Sheffield Music City festival

The Baghdaddies at Sheffield Music CityEveryone who knows me, knows that I am very proud of being a Sheffielder.  I love the city, and I am clearly not the only one.  Think about it, it’s very rare for a musician, actor or other celebrity to be from Sheffield without you knowing it.  Actually, thinking about it, I suppose you wouldn’t know they were from the place if you didn’t know it, but I think you get the idea.  Sheffielders are just very in to their city.  But after going to the new Sheffield Music City festival tonight, I am even more proud than I already was.

The downside to today was a rare day of working on a Saturday, but as soon as I got off the train home I went up to the World Stage in the Peace Gardens and was able to see the brilliant Baghdaddies.  I have never seen them before, but they clearly have a bit of a cult following judging from the people who were there.  It was packed, and with people of all ages and backgrounds.  They were brilliant musicians and great fun.  I will definitely see them again.

The main stage on Devonshire Green topped off a great evening – and all of it for free.  My initial mistake, (apart from being broke – payday is Tuesday – and so I couldn’t afford to buy a drink), was not realising that there were still (free) tickets left over for the main stage which they Pixie Lott at Sheffield Music Cityreleased as people left.  So, I ended up watching what should have been a real highlight – Athlete – through a gap in the surrounding fences.  I wasn’t the only one, as Devonshire Street was full of people also watching through the fence or just sitting in the street listening to the music.  After getting in I then saw Preston, Pixie Lott, Booty Luv and my favourite Little Boots.  Whilst not all of it is my choice in music, that’s a pretty good line up for a free festival, and tomorrow I will be back for Reverend and the Makers.

The best bit though was just the atmosphere.  Everyone was really enjoying it and Sheffield felt absolutely amazing, if you also add in the independent venues also running things alongside it as part of Tramlines Festival, the people who are in town to enjoy the music rather than just go out and get drunk, and of course the new Wheel of Sheffield, it was great.  During their gig, the Baghdaddies said “Sheffield, you have a beautiful city.  You should be proud” and you could feel everyone thinking “don’t worry, we are.”

Can you list all your MPs?

I wrote this post the week before last but for some reason never posted it.  It’s all incredibly anoraky, but I couldn’t resist the meme where you have to list all the MPs who have represented you in your life.  Mine is somewhat complicated by the fact I spent the first three years of my life in Sweden, however I have at least been able to find the political representation of the constituency in which I lived (of course being Sweden it was a multi-member constituency elected using PR and I am proud that my place of birth is considered the most Liberal part of Sweden).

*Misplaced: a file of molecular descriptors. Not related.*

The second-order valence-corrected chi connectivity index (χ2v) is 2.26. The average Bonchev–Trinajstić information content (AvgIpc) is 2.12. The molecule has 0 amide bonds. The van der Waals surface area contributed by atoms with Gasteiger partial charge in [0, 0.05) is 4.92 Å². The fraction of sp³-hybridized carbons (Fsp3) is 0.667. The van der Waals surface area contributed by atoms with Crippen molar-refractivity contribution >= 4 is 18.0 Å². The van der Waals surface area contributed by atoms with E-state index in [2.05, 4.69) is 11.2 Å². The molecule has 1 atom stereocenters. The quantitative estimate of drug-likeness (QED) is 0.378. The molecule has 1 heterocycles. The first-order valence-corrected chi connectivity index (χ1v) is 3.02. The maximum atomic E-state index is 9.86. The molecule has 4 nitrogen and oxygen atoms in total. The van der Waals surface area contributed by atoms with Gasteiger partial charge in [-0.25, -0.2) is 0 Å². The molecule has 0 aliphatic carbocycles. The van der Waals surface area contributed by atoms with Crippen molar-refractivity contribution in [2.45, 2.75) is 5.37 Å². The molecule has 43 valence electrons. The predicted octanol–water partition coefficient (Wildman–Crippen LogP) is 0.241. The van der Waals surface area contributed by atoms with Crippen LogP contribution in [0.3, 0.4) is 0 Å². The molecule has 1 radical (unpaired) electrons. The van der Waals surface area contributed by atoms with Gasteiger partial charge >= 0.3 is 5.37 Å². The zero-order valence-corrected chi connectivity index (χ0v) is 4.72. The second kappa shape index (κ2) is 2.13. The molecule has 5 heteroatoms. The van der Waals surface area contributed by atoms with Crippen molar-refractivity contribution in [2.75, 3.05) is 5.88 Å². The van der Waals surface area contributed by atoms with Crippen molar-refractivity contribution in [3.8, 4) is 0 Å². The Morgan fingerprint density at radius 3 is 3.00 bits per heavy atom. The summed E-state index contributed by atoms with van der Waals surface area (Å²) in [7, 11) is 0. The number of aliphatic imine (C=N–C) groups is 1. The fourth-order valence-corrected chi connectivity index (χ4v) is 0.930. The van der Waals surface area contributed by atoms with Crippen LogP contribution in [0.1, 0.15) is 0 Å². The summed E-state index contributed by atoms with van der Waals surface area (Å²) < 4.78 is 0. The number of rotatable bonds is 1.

Born 25th November 1975

1975-1976 Moderaterna (Conservatives) x 3, Centern (Centre) x 1, Folkpartiet (Liberals) x 4, Socialdemokraterna (Labour) x 8, Vansterpartiet (Communists) x 2 (Göteborgs Kommun)
Moderaterna x 3, Centern x 3, Folkpartiet Liberalerna x 4, Socialdemokatrerna x 7, Vansterpartiet x 2 (Göteborgs Kommun)
1979-1987 Sir John Osborn (Sheffield Hallam) – Conservative
1987-1997 Sir Irvine Patnick (Sheffield Hallam) – Conservative
(1994-1997 whilst at university Mark Fisher (Stoke-on-Trent Central) – Labour)
1997-1999 Richard Allan (Sheffield Hallam) – Liberal Democrat
1999-2002 Bob Laxton (Derby North) – Labour
2002-2003 Simon Thomas (Ceredigion) – Plaid Cymru
2003-2005 Sandra Gidley (Romsey) – Liberal Democrat
2005-2007 Nick Clegg (Sheffield Hallam) – Liberal Democrat
2007-present Richard Caborn (Sheffield Central) – Labour

So ignoring the first three years, I have been represented by four different political parties in my lifetime.  I expect that makes me fairly unique amongst those who read this.

Finally, on the subject of representation by several parties, another geeky note based on the time I lived in Chandler’s Ford between 2003-5.  Anyone who lived in my home will have been represented by 5 MPs over the last 17 years, and will be represented by a different one again next time, which must be some sort of record.

1955-1992 David Price (Eastleigh) – Conservative
1992-1994 Stephen Milligan (Eastleigh) – Conservative
1994-1997 David Chidgey (Eastleigh) – Liberal Democrat

constituency boundaries were then changed

1997-2000 Michael Colvin (Romsey) – Conservative
2000-2009/10 Sandra Gidley (Romsey) – Liberal Democrat

constituency boundaries are now changing again, and so whatever happens they will have yet another new MP, but my money is on:

2009/10-… Martin Tod (Winchester) – Liberal Democrat

I finally succumb to Twitter

Ever since I first found out what Twitter was it sounded right up my street.  My friends have got used to me occasionally sending random texts about bizarre things that have happened during my day, so now Twitter lets me do it for the benefit (or not) of a few more people.  As one of my friends who recently joined Twitter said, “this does look like a cut down facebook, but then again my fav bit of facebook”, and that’s just where I am.  I can get loads of entertainment from people’s Facebook status updates, but I never get around to doing it very often.

So lets see how this goes, as my blog goes through fits and starts in term of how regular I update it.  I wouldn’t say I am a technophobe, but if something looks a bit scary then it takes me a while to start using it, even though with blogging I was one of the early adopters.  All these @ and # symbols with Twitter just scared me off a bit to start with as I didn’t understand them, but now I’ve got a vague grasp of what they are about and realised that I don’t actually need to bother with them, then it should be fine.  I also thought it would never work with my phone, but now I know I can text it will be fine, I just won’t really reply to anyone until I eventually replace my handset in the coming year.

So you can read my Twitters on the right hand column of this blog, or through  Thank you to Andi and Charlotte, who probably didn’t realise that it was comments by both of them who finally persuaded me to take the plunge.